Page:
Cisco takes US govt to task over tampering with US comms hardware exports

15 May 2014

Revelations that the NSA had been secretly intercepting US communications hardware exports to install spying tools don’t sit well with one of Silicon Valley’s biggest tech giants and the company that helped build the internet, Cisco.

In what has to be a case of breathtaking hypocrisy, it was revealed that after blocking Chinese imports of communications hardware into the US on the grounds of potential spy threats, the US government’s intelligence agency, the National Security Agency (NSA), had been doing precisely that.

A House Intelligence Committee claimed ZTE and Huawei were enabling Chinese state surveillance despite having no actual evidence to back this up, forcing the manufacturers to abandon the US market.

The Guardian journalist Glenn Greenwald, who broke the story on former CIA contractor Edward Snowden’s defection from the US, in his new book No Place to Hide, revealed the NSA had been intercepting hardware exports from US communications manufacturers such as Cisco, removing the factory seal, installing their own spying tools, and restoring the factory seal before the hardware left the US.

Cisco, the company that pretty much built the internet as we know it, has expressed its contempt for these actions and said the US has overreached its brief and undermined the goals of free communication.

“Confidence in the open, global internet has brought enormous economic benefits to the United States and to billions around the world,” said Mark Chandler, Cisco’s legal counsel.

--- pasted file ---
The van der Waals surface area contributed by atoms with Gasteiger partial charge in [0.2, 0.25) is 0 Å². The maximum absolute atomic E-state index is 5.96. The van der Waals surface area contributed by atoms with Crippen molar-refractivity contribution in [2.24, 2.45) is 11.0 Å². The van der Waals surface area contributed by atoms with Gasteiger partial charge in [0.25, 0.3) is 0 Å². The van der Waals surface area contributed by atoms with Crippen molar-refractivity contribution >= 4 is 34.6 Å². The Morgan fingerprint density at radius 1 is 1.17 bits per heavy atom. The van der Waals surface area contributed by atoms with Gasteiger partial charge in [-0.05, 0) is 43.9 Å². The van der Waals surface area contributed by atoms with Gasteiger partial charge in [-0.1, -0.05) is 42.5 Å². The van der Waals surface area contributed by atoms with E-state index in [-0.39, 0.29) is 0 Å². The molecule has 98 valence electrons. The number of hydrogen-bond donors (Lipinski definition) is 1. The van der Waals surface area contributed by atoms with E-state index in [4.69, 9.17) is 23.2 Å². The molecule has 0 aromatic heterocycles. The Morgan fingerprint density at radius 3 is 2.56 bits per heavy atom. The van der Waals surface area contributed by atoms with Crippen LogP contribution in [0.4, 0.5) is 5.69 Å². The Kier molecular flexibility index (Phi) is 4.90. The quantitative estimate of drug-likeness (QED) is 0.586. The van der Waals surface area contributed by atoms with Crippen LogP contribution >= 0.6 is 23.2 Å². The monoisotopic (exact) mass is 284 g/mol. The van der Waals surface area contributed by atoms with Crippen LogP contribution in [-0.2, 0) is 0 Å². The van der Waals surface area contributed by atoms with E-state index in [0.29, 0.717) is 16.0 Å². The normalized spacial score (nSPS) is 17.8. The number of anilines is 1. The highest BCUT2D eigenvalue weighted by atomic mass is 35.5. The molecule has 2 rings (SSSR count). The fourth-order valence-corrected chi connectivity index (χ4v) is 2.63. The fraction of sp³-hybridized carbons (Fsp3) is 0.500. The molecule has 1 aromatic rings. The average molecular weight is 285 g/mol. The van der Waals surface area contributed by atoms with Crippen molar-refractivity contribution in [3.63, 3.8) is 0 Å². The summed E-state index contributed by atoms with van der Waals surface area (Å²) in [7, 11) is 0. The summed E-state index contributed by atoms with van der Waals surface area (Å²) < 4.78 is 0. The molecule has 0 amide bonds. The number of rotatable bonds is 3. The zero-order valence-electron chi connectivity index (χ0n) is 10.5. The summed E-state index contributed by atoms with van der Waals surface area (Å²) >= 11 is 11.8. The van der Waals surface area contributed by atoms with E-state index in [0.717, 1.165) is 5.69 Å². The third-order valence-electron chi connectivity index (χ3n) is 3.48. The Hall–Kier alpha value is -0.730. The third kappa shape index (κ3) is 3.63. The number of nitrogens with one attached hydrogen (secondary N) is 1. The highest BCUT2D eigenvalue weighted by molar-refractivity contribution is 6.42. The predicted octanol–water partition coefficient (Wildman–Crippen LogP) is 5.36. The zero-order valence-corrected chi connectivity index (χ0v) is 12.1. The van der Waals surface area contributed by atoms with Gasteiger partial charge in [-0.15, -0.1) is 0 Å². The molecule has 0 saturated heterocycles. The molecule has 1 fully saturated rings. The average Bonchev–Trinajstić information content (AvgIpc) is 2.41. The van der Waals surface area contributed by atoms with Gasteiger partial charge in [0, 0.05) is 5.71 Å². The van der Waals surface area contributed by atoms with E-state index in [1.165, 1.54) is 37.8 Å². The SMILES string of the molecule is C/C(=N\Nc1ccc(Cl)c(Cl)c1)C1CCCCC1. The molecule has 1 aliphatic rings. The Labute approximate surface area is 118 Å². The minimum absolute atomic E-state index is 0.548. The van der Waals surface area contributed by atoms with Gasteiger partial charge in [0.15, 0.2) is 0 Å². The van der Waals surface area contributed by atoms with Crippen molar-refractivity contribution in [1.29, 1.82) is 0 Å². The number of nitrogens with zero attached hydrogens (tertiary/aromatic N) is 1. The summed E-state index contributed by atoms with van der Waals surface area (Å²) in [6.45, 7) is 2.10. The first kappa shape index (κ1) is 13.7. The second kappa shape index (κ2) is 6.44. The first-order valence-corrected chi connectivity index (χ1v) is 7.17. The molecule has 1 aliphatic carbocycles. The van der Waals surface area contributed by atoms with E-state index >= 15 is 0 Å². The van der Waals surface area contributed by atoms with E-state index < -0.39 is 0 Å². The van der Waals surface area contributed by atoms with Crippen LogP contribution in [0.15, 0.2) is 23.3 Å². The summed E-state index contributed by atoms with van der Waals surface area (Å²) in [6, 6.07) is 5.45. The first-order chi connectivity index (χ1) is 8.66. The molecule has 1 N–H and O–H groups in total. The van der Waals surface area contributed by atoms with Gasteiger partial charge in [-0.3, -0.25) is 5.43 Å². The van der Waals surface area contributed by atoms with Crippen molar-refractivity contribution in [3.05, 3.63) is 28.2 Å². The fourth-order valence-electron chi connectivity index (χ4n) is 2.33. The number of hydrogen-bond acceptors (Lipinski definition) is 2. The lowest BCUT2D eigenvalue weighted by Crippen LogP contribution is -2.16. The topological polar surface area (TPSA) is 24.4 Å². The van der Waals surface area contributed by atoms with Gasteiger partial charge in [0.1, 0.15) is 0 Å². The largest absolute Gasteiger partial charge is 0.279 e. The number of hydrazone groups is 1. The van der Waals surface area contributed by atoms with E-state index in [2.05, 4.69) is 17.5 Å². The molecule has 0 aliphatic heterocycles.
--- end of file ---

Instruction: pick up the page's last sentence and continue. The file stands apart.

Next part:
“This confidence has been eroded by revelations of government surveillance, by efforts of the US government to force US companies to provide access to communications of non-US citizens even when that violates the privacy laws of countries where US companies do business, and allegations that governments exploit rather than report security vulnerabilities in products.”

The value of trust

Chandler said that as a matter of policy and practice, Cisco does not work with any government, including the US government, to weaken its products.

“When we learn of a security vulnerability, we respond by validating it, informing our customers, and fixing it. 

“We react the same when we find that a customer’s security has been impacted by external forces, regardless of what country or form of government or how that security breach occurred. We offer customers robust tools to defend their environments against attack, and detect attacks when they are happening. By doing these things, we have built and maintained our customers’ trust.

“We expect our government to value and respect this trust.”

In December, eight technology companies expressed concern to US President Barack Obama that the US government’s surveillance efforts as revealed by Snowden were harmful.

Chandler added that Cisco complies with US laws, like those of many other countries, which limit exports to certain customers and destinations.

“We ought to be able to count on the government to then not interfere with the lawful delivery of our products in the form in which we have manufactured them,” Chandler said.  

“To do otherwise, and to violate legitimate privacy rights of individuals and institutions around the world, undermines confidence in our industry.”

Security image via Shutterstock

John Kennedy is a journalist who served as editor of Silicon Republic for 17 years